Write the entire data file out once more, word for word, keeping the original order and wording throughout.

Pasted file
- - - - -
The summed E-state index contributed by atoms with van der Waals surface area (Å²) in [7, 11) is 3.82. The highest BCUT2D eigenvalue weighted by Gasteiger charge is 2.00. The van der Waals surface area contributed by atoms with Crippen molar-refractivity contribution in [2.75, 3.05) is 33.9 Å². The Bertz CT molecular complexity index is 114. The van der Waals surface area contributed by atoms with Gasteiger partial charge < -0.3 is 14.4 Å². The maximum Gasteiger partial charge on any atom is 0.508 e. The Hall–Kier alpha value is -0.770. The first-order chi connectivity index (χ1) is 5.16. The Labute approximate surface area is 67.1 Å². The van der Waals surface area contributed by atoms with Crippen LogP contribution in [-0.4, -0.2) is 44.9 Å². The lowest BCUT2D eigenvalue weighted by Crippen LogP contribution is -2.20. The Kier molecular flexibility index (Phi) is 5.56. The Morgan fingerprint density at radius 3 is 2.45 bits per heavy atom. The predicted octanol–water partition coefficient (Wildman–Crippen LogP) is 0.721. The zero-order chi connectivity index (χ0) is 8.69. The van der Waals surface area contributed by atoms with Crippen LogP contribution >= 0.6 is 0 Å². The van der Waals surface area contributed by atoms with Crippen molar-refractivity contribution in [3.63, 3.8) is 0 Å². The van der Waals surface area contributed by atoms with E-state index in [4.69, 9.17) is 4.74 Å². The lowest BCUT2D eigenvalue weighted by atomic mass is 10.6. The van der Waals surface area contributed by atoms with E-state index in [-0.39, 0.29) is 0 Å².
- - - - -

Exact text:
The summed E-state index contributed by atoms with van der Waals surface area (Å²) in [7, 11) is 3.82. The highest BCUT2D eigenvalue weighted by Gasteiger charge is 2.00. The van der Waals surface area contributed by atoms with Crippen molar-refractivity contribution in [2.75, 3.05) is 33.9 Å². The Bertz CT molecular complexity index is 114. The van der Waals surface area contributed by atoms with Gasteiger partial charge < -0.3 is 14.4 Å². The maximum Gasteiger partial charge on any atom is 0.508 e. The Hall–Kier alpha value is -0.770. The first-order chi connectivity index (χ1) is 5.16. The Labute approximate surface area is 67.1 Å². The van der Waals surface area contributed by atoms with Crippen LogP contribution in [-0.4, -0.2) is 44.9 Å². The lowest BCUT2D eigenvalue weighted by Crippen LogP contribution is -2.20. The Kier molecular flexibility index (Phi) is 5.56. The Morgan fingerprint density at radius 3 is 2.45 bits per heavy atom. The predicted octanol–water partition coefficient (Wildman–Crippen LogP) is 0.721. The zero-order chi connectivity index (χ0) is 8.69. The van der Waals surface area contributed by atoms with Crippen LogP contribution >= 0.6 is 0 Å². The van der Waals surface area contributed by atoms with Crippen molar-refractivity contribution in [3.63, 3.8) is 0 Å². The van der Waals surface area contributed by atoms with E-state index in [4.69, 9.17) is 4.74 Å². The lowest BCUT2D eigenvalue weighted by atomic mass is 10.6. The van der Waals surface area contributed by atoms with E-state index in [-0.39, 0.29) is 0 Å².